More than 22,000 people have engaged with the Pendle Hill Landscape Partnership over the last four and a half years, which has now come to an end.
The scheme saw 1,930 volunteer days, 233 events held with 10,008 attending, and 57 schools getting involved in outdoor learning.
The £1.8m National Lottery Heritage Fund supported programme aimed to foster engagement and re-connect people with the landscape and heritage of Pendle Hill.
It leaves a legacy that includes conservation from planting trees and tackling climate change, to restoring hedgerows and wildflower meadows.
Practical projects saw 18 hectares of peatland and 5ha of woodland restored, 19 ha of woodland created, 6km of hedge and 1km of wall restored, as well as 9km of routes created or repaired.
Local arts organisation, In-Situ, created a Pendle Peat Pie to act as a conversation starter about peatland restoration. One hundred orders of the pie were sent to world leaders attending COP26. It was tasted live on the BBC Morning show by TV presenter Gethin Jones. In-Situ also led a youth Summit bringing together culturally diverse young people from both sides of Pendle Hill to explore climate change, identity and leadership.
Other major impacts include education, and health and well-being.
Around 1,097 people have attended 180 health and well-being sessions run in partnership with Lancashire and South Cumbria NHS Foundation Trust, deigned to reduce loneliness and isolation,
Cathy Hopley, Programme Manager of the Pendle Hill Landscape Partnership, said: “It’s been an exciting and fast-paced programme, that’s delivered far-ranging, diverse projects with a clear, positive benefit on individuals, our environment, and community at-large.”
Managed by the Forest of Bowland Area of Outstanding Natural Beauty (AONB), the Pendle Hill Landscape Partnership has brought together 14 projects to celebrate and engage people in the landscape.
The iconic Pendle Hill on the edge of the Forest of Bowland is within reach of many urban communities, and it creates a beautiful backdrop to their lives.
Cathy Hopley said: “A research project, 72 Seasons, was designed to help more people connect with nature, and it showed astonishing results. Participants reported improved sleep, reduced loneliness, and feeling more connected. There’s a lot of research into why nature is good for us, it can reduce blood pressure and improve mood. There’s quite a lot of inequality in green space, and we wanted to make Pendle Hill accessible to all communities with these innovative activities.”
The team have worked with the Dry-Stone Walling Association, Ribble Rivers Trust the Lancashire and Westmorland Hedgelaying Association, encouraged nature friendly farming, and worked with the local Pakistani community to look at links to nature and their faith.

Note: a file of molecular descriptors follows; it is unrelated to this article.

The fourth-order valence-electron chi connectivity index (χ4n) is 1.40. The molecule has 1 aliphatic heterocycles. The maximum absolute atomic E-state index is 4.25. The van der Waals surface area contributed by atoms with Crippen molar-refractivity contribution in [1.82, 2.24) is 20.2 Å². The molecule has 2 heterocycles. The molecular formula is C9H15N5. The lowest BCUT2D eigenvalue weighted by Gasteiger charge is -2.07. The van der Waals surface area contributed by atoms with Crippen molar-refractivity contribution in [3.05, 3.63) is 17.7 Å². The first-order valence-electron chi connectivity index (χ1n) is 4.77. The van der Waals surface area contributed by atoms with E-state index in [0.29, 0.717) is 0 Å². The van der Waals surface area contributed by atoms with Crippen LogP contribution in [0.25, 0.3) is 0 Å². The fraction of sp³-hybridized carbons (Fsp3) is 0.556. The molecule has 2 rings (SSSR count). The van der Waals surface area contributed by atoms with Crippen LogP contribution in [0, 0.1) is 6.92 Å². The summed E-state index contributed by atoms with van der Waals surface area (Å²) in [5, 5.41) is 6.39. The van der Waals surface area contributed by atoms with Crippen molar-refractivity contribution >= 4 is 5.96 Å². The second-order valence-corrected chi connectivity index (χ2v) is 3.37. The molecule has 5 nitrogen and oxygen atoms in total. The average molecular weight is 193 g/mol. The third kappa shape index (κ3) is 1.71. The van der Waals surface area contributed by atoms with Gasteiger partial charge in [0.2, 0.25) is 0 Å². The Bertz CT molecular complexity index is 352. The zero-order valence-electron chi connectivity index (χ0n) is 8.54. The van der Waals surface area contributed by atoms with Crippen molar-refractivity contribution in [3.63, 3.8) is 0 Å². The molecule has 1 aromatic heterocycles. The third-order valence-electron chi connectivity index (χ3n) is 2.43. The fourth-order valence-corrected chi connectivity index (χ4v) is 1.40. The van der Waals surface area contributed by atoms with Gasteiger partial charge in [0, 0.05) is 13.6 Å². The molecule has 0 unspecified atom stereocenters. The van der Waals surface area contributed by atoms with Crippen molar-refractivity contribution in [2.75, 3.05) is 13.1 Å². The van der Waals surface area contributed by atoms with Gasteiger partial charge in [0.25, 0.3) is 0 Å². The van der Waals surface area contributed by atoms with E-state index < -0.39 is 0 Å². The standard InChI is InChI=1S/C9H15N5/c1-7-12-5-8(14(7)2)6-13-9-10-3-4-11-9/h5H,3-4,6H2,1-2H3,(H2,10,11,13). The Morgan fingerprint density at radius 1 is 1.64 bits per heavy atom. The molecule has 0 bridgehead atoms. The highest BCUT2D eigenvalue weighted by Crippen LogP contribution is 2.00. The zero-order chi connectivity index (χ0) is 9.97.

Projects have also inspired new audiences to learn, connecting communities to shared heritage.
In partnership with Mid-Pennine Arts, artists, makers, researchers and story-tellers have been engaged to tell the radial stories of Quakers, Romans, witches and the first female working-class novelist, the ‘Mill Poetess”, Ethel Carnie Holdsworth.
In addition, thanks to support from The Ernest Cook Trust, 57 schools, 160 schools’ sessions, and 10,000 parents, carers, children and young people have engaged in a variety of sessions and settings, such as mini beast hunts and archaeological explorations. 50 teachers recently attended an outdoor learning event to gain knowledge skills and resources to enable them to continue their good work.
Over 100 arts events were delivered, attended by 6300 people; 3369 people engaging creatively with more than 46 artists.
Louise Sutherland, National Lottery Heritage Fund Head of Engagement for the North, said: “The sheer breadth and the amount of people who have worked on this scheme, made possible thanks to National Lottery players, and its success is testimony to the work of trusted partner organisations who fostered such fantastic community engagement. These creative partnerships have helped the team to access networks within under-served communities, and tailor projects to their needs. The projects have inspired new careers, new volunteering and new friendships, leaving a lasting legacy for Pendle Hill.”
The Honourable Ralph C Assheton, Chairman of the Pendle Hill Landscape Partnership, said: “Thanks to the support of partners and the hard work of volunteers, the programme has left a lasting impact. Pendle Hill is important to a lot of people, and our aim was to protect and improve the landscape and heritage of the area, whilst also providing the opportunity for a wider range of people to connect with this special place.”
A celebration event with participating artists, conservationists, academics, community leaders and others who took part in the Pendle Hill Landscape Partnership took place on Thursday 13th October 2022 at Stirk House in Clitheroe.
For media enquiries contact firstname.lastname@example.org 0753 194 8014.
Key outputs of the Pendle Hill Landscape Partnership (2018-2022):
- 908 people trained in rural skills